Hanuman or Anjaneya
Hanuman Son of the wind god Vaayu and Queen Anjana, Hanuman has a human body with a monkey's head. He is one of the most popular deities amongst Hindus and is seen in temples throughout India. His picture, often with Lord Rama and Sita from Ramayana, can be found in almost every Hindu home. He is considered to be the god of power and strength and as such is the most favored deity of wrestlers and warriors.
There are many interesting legends surrounding Hanuman. When quite young, he saw the rising sun and thought it to be a ripe fruit. He therefore jumped up to it and put the sun in his mouth. This made Indra angry and he whips him with a thunderbolt. In response the wind god Vaayu refuses to breathe air into the world, prompting Indra to apologize and the other gods to bestow immortality and shape ability on Hanuman.
Hanuman was the greatest, most faithful helper of Lord Rama in his campaign against Ravana. When sent as Rama's envoy, Hanuman was given a ring to convince Sita that he truly was her husband's messenger. As he was the offspring of the god of winds, he concentrated his powers and crossed the seas with a formidable leap, reaching Lanka where Sita was being held prisoner by Ravana the demon-king. He succeeded in meeting the Sita queen in a garden called Ashoka-vatika, showed her Rama's ring and assured her that Rama would be coming soon to rescue her from the demon-king's clutches. However, in the process Hanuman was captured by Ravana's guards and brought before his court, but not before he succeeded in killing a large number of guards, including Ravana's son, Akshaya. The demon-king commanded his servants to dip the monkey's tail in oil and set it on fire. Hanuman grew his tail to enormous proportions and the servants rolled his tail with cotton and oil. Then his tail was set on fire. Hanuman set the entire Lanka on fire before escaping and returning to Lord Rama's camp.
Hanuman briefed Lord Rama about the situation in Lanka and with his younger brother Lakshman and with a big army of monkeys, prepared to invade Lanka. Upon reaching the sea shore, Rama first worshipped Lord Shiva and prayed for the success of his mission. However, he did not know how his vast army would be able to cross the ocean to invade. Lord Shiva told Rama to build a bridge with the help of one of his army personnel, an ape named Nal, the son of the god of construction. Rocks were brought and, under Hanuman's supervision, Nal threw them into the sea, where they miraculously floated. A long bridge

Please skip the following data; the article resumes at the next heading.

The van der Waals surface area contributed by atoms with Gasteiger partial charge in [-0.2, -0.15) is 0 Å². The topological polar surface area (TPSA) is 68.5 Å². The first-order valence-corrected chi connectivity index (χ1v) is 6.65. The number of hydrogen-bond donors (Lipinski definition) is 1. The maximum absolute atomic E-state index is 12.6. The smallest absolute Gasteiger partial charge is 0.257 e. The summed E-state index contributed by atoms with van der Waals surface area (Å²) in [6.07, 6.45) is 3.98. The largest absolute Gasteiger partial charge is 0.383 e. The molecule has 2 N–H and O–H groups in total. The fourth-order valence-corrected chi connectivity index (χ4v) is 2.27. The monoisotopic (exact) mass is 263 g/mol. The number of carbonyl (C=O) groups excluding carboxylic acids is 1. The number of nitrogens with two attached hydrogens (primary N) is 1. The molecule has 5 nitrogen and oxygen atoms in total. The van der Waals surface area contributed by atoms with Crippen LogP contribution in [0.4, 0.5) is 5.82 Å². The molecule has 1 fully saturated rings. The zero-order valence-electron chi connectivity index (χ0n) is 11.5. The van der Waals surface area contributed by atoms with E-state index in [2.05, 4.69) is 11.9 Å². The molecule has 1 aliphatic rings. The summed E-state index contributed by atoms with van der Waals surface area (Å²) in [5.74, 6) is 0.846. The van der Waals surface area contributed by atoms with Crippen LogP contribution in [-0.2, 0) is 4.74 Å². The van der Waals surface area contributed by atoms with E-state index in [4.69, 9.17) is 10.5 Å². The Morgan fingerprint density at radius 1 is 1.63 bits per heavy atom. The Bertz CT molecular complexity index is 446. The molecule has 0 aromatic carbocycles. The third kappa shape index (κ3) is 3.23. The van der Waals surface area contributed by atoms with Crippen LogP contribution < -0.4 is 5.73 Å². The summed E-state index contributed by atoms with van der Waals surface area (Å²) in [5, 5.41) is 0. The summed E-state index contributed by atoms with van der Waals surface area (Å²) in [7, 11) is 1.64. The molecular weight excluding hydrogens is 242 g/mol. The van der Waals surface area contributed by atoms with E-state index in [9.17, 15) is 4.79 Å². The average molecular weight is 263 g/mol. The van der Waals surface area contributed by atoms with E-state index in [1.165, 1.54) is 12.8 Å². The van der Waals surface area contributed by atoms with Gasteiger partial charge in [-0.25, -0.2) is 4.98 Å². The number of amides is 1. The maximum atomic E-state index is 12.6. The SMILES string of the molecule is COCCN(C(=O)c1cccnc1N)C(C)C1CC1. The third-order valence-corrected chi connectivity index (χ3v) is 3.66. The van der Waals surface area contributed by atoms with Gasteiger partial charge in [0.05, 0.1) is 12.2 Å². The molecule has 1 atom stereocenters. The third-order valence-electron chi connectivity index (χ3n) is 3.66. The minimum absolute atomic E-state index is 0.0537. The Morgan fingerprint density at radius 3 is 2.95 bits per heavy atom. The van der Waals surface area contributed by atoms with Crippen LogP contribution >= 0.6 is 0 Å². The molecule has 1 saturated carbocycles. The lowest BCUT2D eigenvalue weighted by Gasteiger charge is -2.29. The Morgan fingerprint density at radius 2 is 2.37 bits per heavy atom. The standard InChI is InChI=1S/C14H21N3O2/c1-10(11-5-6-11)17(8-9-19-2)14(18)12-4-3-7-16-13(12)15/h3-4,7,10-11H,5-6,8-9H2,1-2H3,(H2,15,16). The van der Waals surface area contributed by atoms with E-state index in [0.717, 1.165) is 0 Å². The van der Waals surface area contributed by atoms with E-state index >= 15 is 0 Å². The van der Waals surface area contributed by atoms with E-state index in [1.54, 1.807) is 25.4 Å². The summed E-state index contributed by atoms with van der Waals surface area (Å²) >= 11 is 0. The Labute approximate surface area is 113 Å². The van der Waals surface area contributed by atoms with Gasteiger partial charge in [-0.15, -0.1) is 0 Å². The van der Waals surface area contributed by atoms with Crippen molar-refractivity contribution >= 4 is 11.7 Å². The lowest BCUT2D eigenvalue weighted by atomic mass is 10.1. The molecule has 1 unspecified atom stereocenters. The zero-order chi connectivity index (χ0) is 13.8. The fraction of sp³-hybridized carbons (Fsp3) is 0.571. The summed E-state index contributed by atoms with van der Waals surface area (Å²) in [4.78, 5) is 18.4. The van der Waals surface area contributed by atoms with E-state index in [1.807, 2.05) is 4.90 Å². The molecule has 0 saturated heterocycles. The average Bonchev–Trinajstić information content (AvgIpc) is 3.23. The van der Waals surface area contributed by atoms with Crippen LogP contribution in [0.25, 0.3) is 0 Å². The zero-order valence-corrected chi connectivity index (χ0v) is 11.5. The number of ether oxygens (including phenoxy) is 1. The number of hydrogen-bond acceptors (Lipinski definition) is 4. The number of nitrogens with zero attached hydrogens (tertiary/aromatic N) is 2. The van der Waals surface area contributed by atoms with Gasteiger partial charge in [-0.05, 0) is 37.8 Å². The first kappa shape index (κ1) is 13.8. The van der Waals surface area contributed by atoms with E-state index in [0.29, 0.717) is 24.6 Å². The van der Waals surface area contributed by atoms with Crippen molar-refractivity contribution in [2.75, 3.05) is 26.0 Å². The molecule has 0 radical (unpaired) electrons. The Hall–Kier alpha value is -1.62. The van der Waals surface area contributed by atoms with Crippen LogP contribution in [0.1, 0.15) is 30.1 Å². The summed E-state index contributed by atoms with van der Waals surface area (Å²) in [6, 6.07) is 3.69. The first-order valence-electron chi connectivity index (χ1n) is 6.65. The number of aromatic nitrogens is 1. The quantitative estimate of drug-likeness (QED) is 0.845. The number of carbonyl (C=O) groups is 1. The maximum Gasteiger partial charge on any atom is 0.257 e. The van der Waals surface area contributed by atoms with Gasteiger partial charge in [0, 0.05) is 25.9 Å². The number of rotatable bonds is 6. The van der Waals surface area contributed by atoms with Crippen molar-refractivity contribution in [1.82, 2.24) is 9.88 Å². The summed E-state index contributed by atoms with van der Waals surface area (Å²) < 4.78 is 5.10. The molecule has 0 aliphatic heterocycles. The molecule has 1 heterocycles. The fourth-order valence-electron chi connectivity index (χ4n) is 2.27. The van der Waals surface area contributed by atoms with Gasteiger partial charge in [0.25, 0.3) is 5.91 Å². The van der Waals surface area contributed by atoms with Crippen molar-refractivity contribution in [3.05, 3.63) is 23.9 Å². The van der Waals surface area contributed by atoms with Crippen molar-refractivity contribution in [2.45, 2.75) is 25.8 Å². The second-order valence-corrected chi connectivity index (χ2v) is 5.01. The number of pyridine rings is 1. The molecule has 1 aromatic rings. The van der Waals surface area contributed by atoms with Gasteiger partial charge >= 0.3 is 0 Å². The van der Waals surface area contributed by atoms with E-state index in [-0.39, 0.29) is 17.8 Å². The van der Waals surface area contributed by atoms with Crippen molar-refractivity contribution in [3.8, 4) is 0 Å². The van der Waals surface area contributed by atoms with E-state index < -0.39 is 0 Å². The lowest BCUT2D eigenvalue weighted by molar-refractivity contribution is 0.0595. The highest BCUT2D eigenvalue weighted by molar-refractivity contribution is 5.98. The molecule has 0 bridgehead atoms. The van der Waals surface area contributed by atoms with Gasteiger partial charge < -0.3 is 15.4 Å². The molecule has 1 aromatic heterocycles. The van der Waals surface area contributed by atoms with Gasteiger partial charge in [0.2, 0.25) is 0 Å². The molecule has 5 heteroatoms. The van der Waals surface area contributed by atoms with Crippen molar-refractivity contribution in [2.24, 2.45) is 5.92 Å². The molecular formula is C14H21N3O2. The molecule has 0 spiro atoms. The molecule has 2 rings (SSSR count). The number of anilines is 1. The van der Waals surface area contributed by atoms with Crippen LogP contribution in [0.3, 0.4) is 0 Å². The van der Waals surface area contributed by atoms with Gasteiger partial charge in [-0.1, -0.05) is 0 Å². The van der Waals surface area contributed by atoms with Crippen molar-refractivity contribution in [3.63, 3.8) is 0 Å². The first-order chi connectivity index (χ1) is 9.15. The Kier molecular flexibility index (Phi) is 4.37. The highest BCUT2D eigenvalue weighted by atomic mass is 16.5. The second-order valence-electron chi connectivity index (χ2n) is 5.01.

was thus built connecting Sri Lanka with the shores of India, and Rama's army crossed the sea and reached the outskirts of Ravana's kingdom.
Fierce fighting ensued and in the course of battle, Rama's brother Lakshman was severely wounded and fell unconscious. The arrow that had wounded him was blessed in such a way that whoever was wounded in the night with it could not recover if the cure was not obtained before daylight. The physician prescribed a herb that could save Lakshman's life but it grew far away in one of the mountain ranges of the Himalayas and someone had to fetch it before day break. Immediately agile Hanuman volunteered and moved toward that mountain with the speed of the wind. When he could not find the magical herb in his hurried state, he lifted the entire mountain and flew with it back to the battlefield. To thwart his efforts, powerful Ravana compelled the sun to arise on the mountain at midnight. Enraged by the conspiracy, Hanuman leapt up, seized the sun under his arm and put the mountain on his head. Only after the application of the desired herb upon Lakshman's wound did Hanuman permit the sun to depart.
After a ferocious battle of many days, Ravana was defeated and victory ensued. Hanuman accompanied Rama upon his triumphant return to Ayodhya and there was given by Rama the blessings of perpetual youth and deathless existence.
Hanuman remained celibate his entire life and is known as the greatest devotee of the god Rama, who loved him the best. His devotion to Lord Rama and Sita was so great that once he tore open his chest with his claws to show that images of Rama and his wife were engraved upon his heart.
Hanuman was not only a warrior of great strength, but he was also well versed in the scriptures and science. Hanuman is the ninth author of grammar. Tuesday is considered as the sacred day of worship for Lord Hanuman.